Marianne Harrison, president of long-term care insurance at John Hancock, says they’re in the early stages of the rate increase process and have gained approval in some states. She declined to comment further, stating they need to inform policyholders first.
Lord says he and his wife have yet to be notified of any increase. “It’s a big chunk of extra money and we will want to think closely about the value versus cost,” he says. “Although my guess is that we will grit our teeth and pay because I’ve had too much experience in my family with the nursing home routine.”
Charles Amos, a financial adviser with MetLife in Rockville, Md., says he asks clients to look at family health history in weighing coverage and whether they have relatives willing to care for them.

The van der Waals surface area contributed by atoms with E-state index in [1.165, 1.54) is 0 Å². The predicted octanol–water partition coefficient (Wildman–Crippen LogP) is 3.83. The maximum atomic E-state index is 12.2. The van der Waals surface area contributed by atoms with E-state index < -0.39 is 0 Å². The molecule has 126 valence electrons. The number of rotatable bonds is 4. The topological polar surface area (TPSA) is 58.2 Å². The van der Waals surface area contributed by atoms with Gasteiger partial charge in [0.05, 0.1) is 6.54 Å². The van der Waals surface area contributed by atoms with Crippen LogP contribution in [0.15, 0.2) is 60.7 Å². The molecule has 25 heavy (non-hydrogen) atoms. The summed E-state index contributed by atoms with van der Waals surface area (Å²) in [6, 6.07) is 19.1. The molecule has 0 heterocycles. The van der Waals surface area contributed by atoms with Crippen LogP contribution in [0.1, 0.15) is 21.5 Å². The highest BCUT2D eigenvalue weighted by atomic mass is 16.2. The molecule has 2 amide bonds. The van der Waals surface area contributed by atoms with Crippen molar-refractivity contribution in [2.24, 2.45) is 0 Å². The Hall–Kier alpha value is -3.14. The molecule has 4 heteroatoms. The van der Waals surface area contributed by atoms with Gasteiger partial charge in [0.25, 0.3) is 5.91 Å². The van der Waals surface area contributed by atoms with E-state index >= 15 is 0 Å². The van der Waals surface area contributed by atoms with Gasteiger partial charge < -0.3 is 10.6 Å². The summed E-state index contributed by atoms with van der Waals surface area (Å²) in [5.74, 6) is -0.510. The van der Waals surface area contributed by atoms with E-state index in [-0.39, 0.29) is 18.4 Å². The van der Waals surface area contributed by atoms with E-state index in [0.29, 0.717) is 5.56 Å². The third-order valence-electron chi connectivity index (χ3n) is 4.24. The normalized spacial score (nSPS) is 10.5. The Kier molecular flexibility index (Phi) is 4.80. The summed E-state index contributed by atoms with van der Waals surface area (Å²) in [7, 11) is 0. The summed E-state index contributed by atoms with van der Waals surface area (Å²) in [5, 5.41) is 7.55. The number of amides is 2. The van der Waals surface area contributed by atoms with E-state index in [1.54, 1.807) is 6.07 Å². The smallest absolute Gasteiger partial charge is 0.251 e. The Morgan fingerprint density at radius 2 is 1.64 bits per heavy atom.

For those who choose insurance, experts recommend buying a policy at a younger age because it will be less expensive. “The magic number I use is age 45,” Amos says. Most get a policy much later in life — 54 percent apply between the ages of 55 and 64, according to the AALTCI.
To help with future care and avoid rate increases, some are choosing hybrid policies that include a package of long-term care insurance and life insurance. To avoid not using your money, hybrid alternatives offer a payout in the form of a death benefit or long-term care coverage.
“[They’re] excellent options if you have sufficient assets,” says Slome, who adds a typical buyer pays a one-time, upfront fee between $75,000 and $100,000. “It explains why the market for these plans is limited.”
The bottom line: People need to educate themselves and seek help when they shop for coverage, says Burke from the AHCA. “There is no one best policy, but with some research and discussion with your financial adviser and family, you will find a policy that affordably fits your present lifestyle and future needs."